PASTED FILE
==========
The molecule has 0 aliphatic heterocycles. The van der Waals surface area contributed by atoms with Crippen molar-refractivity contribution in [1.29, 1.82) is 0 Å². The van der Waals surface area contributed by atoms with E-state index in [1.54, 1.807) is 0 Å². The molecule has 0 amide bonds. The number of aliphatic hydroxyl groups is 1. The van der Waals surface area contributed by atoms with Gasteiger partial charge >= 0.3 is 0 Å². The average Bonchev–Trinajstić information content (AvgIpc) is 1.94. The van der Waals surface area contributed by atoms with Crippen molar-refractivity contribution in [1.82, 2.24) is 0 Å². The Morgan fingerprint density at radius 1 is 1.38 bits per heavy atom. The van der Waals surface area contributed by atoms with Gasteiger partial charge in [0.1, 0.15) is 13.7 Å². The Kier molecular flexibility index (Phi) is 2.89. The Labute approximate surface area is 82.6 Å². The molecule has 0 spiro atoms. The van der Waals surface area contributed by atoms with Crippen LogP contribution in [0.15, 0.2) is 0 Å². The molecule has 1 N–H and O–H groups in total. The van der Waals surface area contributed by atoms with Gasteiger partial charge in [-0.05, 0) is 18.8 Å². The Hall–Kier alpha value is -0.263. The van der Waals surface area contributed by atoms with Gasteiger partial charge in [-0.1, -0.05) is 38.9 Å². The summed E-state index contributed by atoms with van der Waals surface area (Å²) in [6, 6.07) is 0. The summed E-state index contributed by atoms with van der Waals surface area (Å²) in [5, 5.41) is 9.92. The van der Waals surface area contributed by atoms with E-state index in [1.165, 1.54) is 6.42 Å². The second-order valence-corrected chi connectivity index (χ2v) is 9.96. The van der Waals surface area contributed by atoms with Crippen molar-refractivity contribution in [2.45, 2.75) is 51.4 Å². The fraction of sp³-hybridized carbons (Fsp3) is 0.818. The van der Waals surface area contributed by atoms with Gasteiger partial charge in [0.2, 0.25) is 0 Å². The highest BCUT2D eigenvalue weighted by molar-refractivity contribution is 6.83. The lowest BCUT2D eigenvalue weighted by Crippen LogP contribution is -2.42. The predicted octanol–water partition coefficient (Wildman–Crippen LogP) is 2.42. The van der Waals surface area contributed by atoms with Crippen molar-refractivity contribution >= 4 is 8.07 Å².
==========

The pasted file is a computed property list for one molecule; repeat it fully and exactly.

The molecule has 0 aliphatic heterocycles. The van der Waals surface area contributed by atoms with Crippen molar-refractivity contribution in [1.29, 1.82) is 0 Å². The van der Waals surface area contributed by atoms with E-state index in [1.54, 1.807) is 0 Å². The molecule has 0 amide bonds. The number of aliphatic hydroxyl groups is 1. The van der Waals surface area contributed by atoms with Gasteiger partial charge >= 0.3 is 0 Å². The average Bonchev–Trinajstić information content (AvgIpc) is 1.94. The van der Waals surface area contributed by atoms with Crippen molar-refractivity contribution in [1.82, 2.24) is 0 Å². The Morgan fingerprint density at radius 1 is 1.38 bits per heavy atom. The van der Waals surface area contributed by atoms with Gasteiger partial charge in [0.1, 0.15) is 13.7 Å². The Kier molecular flexibility index (Phi) is 2.89. The Labute approximate surface area is 82.6 Å². The molecule has 0 spiro atoms. The van der Waals surface area contributed by atoms with Crippen LogP contribution in [0.15, 0.2) is 0 Å². The molecule has 1 N–H and O–H groups in total. The van der Waals surface area contributed by atoms with Gasteiger partial charge in [-0.05, 0) is 18.8 Å². The Hall–Kier alpha value is -0.263. The van der Waals surface area contributed by atoms with Gasteiger partial charge in [-0.1, -0.05) is 38.9 Å². The summed E-state index contributed by atoms with van der Waals surface area (Å²) in [6, 6.07) is 0. The summed E-state index contributed by atoms with van der Waals surface area (Å²) in [5, 5.41) is 9.92. The van der Waals surface area contributed by atoms with E-state index in [1.165, 1.54) is 6.42 Å². The second-order valence-corrected chi connectivity index (χ2v) is 9.96. The van der Waals surface area contributed by atoms with Crippen molar-refractivity contribution in [2.45, 2.75) is 51.4 Å². The fraction of sp³-hybridized carbons (Fsp3) is 0.818. The van der Waals surface area contributed by atoms with Gasteiger partial charge in [0.2, 0.25) is 0 Å². The highest BCUT2D eigenvalue weighted by molar-refractivity contribution is 6.83. The lowest BCUT2D eigenvalue weighted by Crippen LogP contribution is -2.42. The predicted octanol–water partition coefficient (Wildman–Crippen LogP) is 2.42. The van der Waals surface area contributed by atoms with Crippen molar-refractivity contribution >= 4 is 8.07 Å².